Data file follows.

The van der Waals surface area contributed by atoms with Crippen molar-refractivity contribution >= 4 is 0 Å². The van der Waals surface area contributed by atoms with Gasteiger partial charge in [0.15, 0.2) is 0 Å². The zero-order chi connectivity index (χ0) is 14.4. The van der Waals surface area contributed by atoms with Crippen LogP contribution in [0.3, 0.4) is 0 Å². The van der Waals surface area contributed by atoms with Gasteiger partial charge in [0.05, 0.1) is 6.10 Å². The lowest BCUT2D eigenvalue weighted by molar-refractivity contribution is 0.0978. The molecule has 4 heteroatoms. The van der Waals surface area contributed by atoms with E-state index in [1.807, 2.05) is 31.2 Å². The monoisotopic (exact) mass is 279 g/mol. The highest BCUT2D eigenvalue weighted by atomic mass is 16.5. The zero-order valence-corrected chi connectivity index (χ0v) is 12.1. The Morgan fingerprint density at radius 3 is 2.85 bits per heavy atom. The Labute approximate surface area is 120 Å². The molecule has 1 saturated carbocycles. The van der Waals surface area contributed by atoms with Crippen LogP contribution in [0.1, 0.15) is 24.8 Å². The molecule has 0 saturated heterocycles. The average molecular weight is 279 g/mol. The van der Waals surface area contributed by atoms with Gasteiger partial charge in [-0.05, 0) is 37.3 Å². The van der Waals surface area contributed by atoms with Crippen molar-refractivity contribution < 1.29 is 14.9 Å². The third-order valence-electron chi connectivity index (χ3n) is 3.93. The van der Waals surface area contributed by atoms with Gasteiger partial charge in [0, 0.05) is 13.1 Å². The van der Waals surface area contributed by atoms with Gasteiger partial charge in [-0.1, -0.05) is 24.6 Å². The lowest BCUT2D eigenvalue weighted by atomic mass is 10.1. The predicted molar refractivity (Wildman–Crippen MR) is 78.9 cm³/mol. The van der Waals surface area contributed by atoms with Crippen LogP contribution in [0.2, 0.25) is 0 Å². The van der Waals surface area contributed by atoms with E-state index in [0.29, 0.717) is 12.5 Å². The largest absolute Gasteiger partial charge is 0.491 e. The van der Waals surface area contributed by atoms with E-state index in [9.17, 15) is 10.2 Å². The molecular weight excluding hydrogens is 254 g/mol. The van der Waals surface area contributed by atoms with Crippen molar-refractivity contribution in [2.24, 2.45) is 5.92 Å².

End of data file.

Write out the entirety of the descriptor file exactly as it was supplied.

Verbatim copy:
The van der Waals surface area contributed by atoms with Crippen molar-refractivity contribution >= 4 is 0 Å². The van der Waals surface area contributed by atoms with Gasteiger partial charge in [0.15, 0.2) is 0 Å². The zero-order chi connectivity index (χ0) is 14.4. The van der Waals surface area contributed by atoms with Crippen LogP contribution in [0.3, 0.4) is 0 Å². The van der Waals surface area contributed by atoms with Gasteiger partial charge in [0.05, 0.1) is 6.10 Å². The lowest BCUT2D eigenvalue weighted by molar-refractivity contribution is 0.0978. The molecule has 4 heteroatoms. The van der Waals surface area contributed by atoms with E-state index in [1.807, 2.05) is 31.2 Å². The monoisotopic (exact) mass is 279 g/mol. The highest BCUT2D eigenvalue weighted by atomic mass is 16.5. The zero-order valence-corrected chi connectivity index (χ0v) is 12.1. The Morgan fingerprint density at radius 3 is 2.85 bits per heavy atom. The Labute approximate surface area is 120 Å². The molecule has 1 saturated carbocycles. The van der Waals surface area contributed by atoms with Crippen LogP contribution in [0.1, 0.15) is 24.8 Å². The molecule has 0 saturated heterocycles. The average molecular weight is 279 g/mol. The van der Waals surface area contributed by atoms with Gasteiger partial charge in [-0.05, 0) is 37.3 Å². The van der Waals surface area contributed by atoms with Crippen molar-refractivity contribution < 1.29 is 14.9 Å². The third-order valence-electron chi connectivity index (χ3n) is 3.93. The van der Waals surface area contributed by atoms with Gasteiger partial charge in [0, 0.05) is 13.1 Å². The van der Waals surface area contributed by atoms with Gasteiger partial charge in [-0.1, -0.05) is 24.6 Å². The lowest BCUT2D eigenvalue weighted by atomic mass is 10.1. The predicted molar refractivity (Wildman–Crippen MR) is 78.9 cm³/mol. The van der Waals surface area contributed by atoms with Crippen LogP contribution in [0.2, 0.25) is 0 Å². The van der Waals surface area contributed by atoms with E-state index in [0.29, 0.717) is 12.5 Å². The largest absolute Gasteiger partial charge is 0.491 e. The van der Waals surface area contributed by atoms with E-state index in [9.17, 15) is 10.2 Å². The molecular weight excluding hydrogens is 254 g/mol. The van der Waals surface area contributed by atoms with Crippen molar-refractivity contribution in [2.24, 2.45) is 5.92 Å².